Smallmouth Bass are among the easiest fish to catch once you find them. Smaller bass in the 1/3rd to 1.5 pound range tend to travel in schools and they follow the shoreline until they find a congregation of minnows or rocky areas with lots of Crayfish (Crawdads). Once they have eaten everything they move on. When you find one of these schools it's non-stop action. In Rugby Lake the bass are usually in 2 to 6 feet of water. They will be shallow on a calm day and then go down to 6 or 7 feet when it's windy and there is too much wave action on the surface. They will hit surface lures like Jitterbugs and small Spooks. For medium depth you can troll or cast countdowns or shallow running lures such as Floating Rapalas, Jointed Rapalas and Thundersticks as well as spinners such as Mepps #2 spinner with a bucktail or bigger sized Blue Fox spinners. For deeper water you can cast deep running lures such as Cotton Cordells, FatRaps and Husky Jerks. In Rugby Lake the best colors are white, yellow and chartreuse. Sometimes silver-&-blue, silver-&-purple and orange work well.
Medium size Smallmouth Bass in the 1.5 to 3.5 pound range tend to travel in packs of 4 to 8 fish and are a little harder to catch because bigger fish are smarter and spook easily. You can use all the same lures and colors as mentioned above but you need to cast at a farther distance. These size Smallmouth Bass tend to be a little deeper than the small ones. They like to hang out at rocky points or along rocky shorelines with head-on wave action; with both of these structures facing the open lake. What you will find is as Smallmouth Bass get bigger they tend to become more claustrophobic and move away from confined areas and prefer areas with quick access to deeper open water. This is not true all the time but it's a general guideline that will help you locate bigger bass.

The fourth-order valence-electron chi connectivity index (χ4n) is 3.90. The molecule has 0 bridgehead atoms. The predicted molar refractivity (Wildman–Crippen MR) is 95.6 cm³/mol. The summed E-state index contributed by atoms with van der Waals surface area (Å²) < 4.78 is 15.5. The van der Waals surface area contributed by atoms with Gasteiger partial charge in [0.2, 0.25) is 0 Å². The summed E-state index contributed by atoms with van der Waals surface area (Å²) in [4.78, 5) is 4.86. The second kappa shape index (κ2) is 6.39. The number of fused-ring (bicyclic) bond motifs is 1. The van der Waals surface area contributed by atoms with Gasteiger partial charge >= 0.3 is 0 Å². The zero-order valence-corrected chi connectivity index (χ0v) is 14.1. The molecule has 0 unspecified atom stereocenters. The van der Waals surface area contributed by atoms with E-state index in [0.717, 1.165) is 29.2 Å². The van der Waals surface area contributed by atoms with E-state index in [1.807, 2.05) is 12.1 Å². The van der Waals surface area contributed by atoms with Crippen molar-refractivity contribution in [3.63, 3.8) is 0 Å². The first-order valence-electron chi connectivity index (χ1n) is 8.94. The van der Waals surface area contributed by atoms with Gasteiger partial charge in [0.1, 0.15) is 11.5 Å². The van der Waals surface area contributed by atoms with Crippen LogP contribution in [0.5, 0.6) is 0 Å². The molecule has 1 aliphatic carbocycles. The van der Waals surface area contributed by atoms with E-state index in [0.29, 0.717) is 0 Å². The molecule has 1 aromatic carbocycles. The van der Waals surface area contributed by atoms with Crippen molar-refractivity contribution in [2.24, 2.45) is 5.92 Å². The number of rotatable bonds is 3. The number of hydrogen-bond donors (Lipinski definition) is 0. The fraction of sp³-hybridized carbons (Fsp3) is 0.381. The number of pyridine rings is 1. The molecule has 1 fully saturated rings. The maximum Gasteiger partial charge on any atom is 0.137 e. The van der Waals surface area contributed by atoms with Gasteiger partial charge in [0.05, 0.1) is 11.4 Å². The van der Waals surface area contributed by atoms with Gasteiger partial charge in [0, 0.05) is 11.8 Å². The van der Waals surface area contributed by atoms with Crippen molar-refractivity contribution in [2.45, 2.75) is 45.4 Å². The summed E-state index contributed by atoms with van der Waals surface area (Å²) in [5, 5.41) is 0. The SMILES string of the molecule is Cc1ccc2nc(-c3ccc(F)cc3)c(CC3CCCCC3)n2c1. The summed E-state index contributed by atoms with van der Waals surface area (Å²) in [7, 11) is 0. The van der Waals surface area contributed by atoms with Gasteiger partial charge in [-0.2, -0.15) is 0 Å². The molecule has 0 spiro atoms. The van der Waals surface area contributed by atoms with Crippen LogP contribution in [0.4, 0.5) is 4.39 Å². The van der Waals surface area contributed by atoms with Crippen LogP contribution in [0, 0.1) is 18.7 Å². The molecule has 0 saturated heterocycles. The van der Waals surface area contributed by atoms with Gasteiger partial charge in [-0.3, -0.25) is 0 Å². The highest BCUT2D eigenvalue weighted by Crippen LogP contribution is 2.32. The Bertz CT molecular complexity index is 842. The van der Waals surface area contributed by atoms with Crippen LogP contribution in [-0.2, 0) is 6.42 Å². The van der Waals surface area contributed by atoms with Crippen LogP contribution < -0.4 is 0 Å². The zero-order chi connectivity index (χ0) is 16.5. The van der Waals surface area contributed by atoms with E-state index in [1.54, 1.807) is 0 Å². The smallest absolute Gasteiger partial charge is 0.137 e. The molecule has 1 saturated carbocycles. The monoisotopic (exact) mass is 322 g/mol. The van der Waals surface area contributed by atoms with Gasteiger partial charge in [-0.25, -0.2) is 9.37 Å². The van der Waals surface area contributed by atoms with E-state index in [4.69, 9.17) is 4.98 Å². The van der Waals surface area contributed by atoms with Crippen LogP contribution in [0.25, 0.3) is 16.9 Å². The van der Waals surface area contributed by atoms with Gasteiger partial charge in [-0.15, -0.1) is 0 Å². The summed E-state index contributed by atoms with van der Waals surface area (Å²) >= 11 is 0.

Really big Smallmouth Bass in the 3.5 to 6 pound range generally are loners or they travel in mating pairs. They stake out the very best spots, which is usually prominent points facing the open lake, islands, shoals or the mouth of narrows where minnows are migrating through. They stake these spots out as their territory and try to chase the smaller bass out. On good days when they are really feeding all the lures and colors above work. When you find a really good spot that you think is a prime Smallmouth Bass hole and you are not catching anything then you have to get serious. Big bass are big because they are smart. They have most likely been caught and released before so they are wary of boats, artificial lures and the scent of humans.